Perhaps there is only one cardinal sin: impatience. Because of impatience we were driven out of Paradise, because of impatience we cannot return. W.H. Auden- Poet
The instruction to keep Shabbat appears in the Torah in Parshat Ki Tisa, immediately before the story of the Golden Calf and immediately after as well in the opening verses of Parshat Vayakhel. On the face of it, Shabbat is a celebration of G-d, and the worship of the Golden Calf was nothing less than an act of apostasy. They are total opposites, so why are they next to each other?
The Sages say in Shabbat -118b, “Anyone who keeps Shabbat according to its laws, will be forgiven even of idol worship like that of the time of Enosh.” Is this just a general statement, or is keeping Shabbat directly related to abandoning idol worship? To answer that question, we must understand “keeping” Shabbat means, beyond the mere technical aspects of Halacha.
It says in Shemot 31:16, “…and on the seventh day He relaxed, and He rested”(vayinafash) . Noteworthy, is that the Torah uses the word “vayinafash” to describe G-d’s rest. Rashi comments, that the word nofesh “resting” is related to the word nefesh, “spirit” for rest restores one’s spirit and breath through relaxation from the burden of labor.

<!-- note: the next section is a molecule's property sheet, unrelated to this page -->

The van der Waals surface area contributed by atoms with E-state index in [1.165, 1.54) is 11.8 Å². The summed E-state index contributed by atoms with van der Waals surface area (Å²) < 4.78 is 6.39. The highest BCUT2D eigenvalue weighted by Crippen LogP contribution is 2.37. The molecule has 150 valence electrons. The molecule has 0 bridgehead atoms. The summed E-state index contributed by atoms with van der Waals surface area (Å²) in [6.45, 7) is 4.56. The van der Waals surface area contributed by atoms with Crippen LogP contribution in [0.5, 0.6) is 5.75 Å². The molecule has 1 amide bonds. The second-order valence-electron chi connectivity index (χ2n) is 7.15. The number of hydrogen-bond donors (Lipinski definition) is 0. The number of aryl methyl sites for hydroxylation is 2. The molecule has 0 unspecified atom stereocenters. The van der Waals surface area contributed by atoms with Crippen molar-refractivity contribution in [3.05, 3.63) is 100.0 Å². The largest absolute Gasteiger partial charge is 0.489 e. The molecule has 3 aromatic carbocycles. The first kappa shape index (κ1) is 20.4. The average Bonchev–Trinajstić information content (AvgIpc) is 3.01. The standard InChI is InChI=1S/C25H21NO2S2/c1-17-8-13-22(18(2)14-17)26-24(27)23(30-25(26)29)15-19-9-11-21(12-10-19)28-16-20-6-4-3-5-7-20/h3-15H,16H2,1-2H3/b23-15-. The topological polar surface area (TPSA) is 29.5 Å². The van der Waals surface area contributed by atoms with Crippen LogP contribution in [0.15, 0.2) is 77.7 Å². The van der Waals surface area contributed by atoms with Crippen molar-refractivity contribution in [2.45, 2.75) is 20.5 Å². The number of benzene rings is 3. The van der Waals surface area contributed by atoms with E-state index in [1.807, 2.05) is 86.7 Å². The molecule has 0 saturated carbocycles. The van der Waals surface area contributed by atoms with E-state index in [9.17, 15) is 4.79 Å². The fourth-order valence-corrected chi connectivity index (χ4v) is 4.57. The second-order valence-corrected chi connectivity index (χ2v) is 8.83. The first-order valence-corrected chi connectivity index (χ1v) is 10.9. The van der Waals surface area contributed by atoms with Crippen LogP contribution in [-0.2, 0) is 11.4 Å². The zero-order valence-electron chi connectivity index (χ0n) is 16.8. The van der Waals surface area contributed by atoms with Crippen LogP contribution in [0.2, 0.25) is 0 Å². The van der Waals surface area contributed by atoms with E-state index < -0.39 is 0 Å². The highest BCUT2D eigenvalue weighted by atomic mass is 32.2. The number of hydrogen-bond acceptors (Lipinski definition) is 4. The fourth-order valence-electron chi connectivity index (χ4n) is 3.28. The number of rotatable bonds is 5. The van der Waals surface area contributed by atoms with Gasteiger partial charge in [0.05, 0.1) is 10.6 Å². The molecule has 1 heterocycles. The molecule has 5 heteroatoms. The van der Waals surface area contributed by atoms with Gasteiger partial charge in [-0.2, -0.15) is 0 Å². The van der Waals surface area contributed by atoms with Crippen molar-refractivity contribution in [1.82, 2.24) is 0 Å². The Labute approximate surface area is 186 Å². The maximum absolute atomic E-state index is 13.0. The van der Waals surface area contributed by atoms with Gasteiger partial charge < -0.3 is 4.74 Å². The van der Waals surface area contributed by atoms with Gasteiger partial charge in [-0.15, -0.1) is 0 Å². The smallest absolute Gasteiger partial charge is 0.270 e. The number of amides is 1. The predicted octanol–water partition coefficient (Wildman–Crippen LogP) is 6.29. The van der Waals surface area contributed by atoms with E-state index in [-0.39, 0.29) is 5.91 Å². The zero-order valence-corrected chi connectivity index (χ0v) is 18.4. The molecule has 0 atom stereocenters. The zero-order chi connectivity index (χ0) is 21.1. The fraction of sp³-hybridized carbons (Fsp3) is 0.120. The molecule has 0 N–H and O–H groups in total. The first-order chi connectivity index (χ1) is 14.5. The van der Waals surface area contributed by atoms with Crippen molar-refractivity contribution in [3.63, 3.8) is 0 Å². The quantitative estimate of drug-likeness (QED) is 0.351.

“Nefesh” as we know refers to a particular spirit; in fact the fifth of the five levels of soul, Yechidah, Chiya, Neshama, Ruach, and Nefesh- within a Jew. Thus Shabbat is about giving the Nefesh specifically a rest once a week, and in doing so it becomes a sign of the special and holy relationship between G-d and the Jewish people – the opposite of which results in golden calves. Why the Nefesh? Because of all the five levels of soul, Nefesh is the only one that interacts with the body; it participates in an action. That’s why when the Torah mentions ‘karet’, the cutting off of the soul it refers to the person being punished as “the Nefesh”. And what is the Nefesh trying to accomplish? It wants to control the environment in which it lives, to make it as comfortable as possible-to manipulate the world around it, and create a sense of security.
That is what we do six days a week. But when we hold back on Shabbat- the seventh day, it becomes clear that we are His servants bound to him by a covenant that is represented by the sign of Shabbat. So when the Nefesh is resting, it means that the body desists from trying to control the world around it, which repairs the sin of the Jews wanting to control the situation.
In Shemot 32-1 the Jews were impatient with Moshe’s perceived delay in returning from the mountain, they wanted to replace him, thinking he was a subordinate power just like the pillars of smoke and fire that G-d created to lead the nation. (Ramban)
Shabbat repairs the sin of the Golden Calf, because when you keep Shabbat properly you relinquish the control of the six days of creation- the doing. The first time G-d mentions Shabbat he’s laying the groundwork, the “cure before the illness” like we see many times in the Torah, for example by the story of Purim, Haman comes on the scene only after Esther is already introduced, and safely ensconced within the palace of the king.